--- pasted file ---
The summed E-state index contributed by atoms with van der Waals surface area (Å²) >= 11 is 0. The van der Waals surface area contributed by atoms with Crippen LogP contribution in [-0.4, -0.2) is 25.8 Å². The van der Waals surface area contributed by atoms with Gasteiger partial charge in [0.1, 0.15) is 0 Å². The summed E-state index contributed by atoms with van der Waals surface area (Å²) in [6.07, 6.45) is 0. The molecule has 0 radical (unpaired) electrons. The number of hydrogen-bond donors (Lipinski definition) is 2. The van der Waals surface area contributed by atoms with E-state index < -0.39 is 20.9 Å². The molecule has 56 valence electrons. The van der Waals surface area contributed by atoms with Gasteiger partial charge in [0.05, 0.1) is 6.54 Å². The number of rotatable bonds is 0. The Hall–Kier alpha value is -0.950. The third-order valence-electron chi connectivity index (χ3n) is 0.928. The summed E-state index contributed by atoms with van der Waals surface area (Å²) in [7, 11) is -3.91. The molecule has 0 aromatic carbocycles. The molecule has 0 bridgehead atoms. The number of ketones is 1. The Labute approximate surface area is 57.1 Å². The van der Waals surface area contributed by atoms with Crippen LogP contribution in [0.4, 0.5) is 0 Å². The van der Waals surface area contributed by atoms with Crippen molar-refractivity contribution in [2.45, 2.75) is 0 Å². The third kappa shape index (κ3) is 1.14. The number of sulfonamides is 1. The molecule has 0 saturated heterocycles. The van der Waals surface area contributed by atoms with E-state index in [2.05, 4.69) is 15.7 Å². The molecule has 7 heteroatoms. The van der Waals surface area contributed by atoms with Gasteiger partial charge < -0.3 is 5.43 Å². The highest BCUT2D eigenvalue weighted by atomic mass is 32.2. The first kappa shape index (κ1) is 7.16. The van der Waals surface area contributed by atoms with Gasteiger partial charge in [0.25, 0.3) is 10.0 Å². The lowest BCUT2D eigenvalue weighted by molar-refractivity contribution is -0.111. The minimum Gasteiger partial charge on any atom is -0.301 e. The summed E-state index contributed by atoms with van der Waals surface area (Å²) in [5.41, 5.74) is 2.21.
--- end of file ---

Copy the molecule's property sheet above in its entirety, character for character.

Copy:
The summed E-state index contributed by atoms with van der Waals surface area (Å²) >= 11 is 0. The van der Waals surface area contributed by atoms with Crippen LogP contribution in [-0.4, -0.2) is 25.8 Å². The van der Waals surface area contributed by atoms with Gasteiger partial charge in [0.1, 0.15) is 0 Å². The summed E-state index contributed by atoms with van der Waals surface area (Å²) in [6.07, 6.45) is 0. The molecule has 0 radical (unpaired) electrons. The number of hydrogen-bond donors (Lipinski definition) is 2. The van der Waals surface area contributed by atoms with E-state index < -0.39 is 20.9 Å². The molecule has 56 valence electrons. The van der Waals surface area contributed by atoms with Gasteiger partial charge in [0.05, 0.1) is 6.54 Å². The number of rotatable bonds is 0. The Hall–Kier alpha value is -0.950. The third-order valence-electron chi connectivity index (χ3n) is 0.928. The summed E-state index contributed by atoms with van der Waals surface area (Å²) in [7, 11) is -3.91. The molecule has 0 aromatic carbocycles. The molecule has 0 bridgehead atoms. The number of ketones is 1. The Labute approximate surface area is 57.1 Å². The van der Waals surface area contributed by atoms with Crippen LogP contribution in [0.4, 0.5) is 0 Å². The van der Waals surface area contributed by atoms with Crippen molar-refractivity contribution in [2.45, 2.75) is 0 Å². The third kappa shape index (κ3) is 1.14. The number of sulfonamides is 1. The molecule has 0 saturated heterocycles. The van der Waals surface area contributed by atoms with E-state index in [2.05, 4.69) is 15.7 Å². The molecule has 7 heteroatoms. The van der Waals surface area contributed by atoms with Gasteiger partial charge < -0.3 is 5.43 Å². The highest BCUT2D eigenvalue weighted by atomic mass is 32.2. The first kappa shape index (κ1) is 7.16. The van der Waals surface area contributed by atoms with Gasteiger partial charge in [0.25, 0.3) is 10.0 Å². The lowest BCUT2D eigenvalue weighted by molar-refractivity contribution is -0.111. The minimum Gasteiger partial charge on any atom is -0.301 e. The summed E-state index contributed by atoms with van der Waals surface area (Å²) in [5.41, 5.74) is 2.21.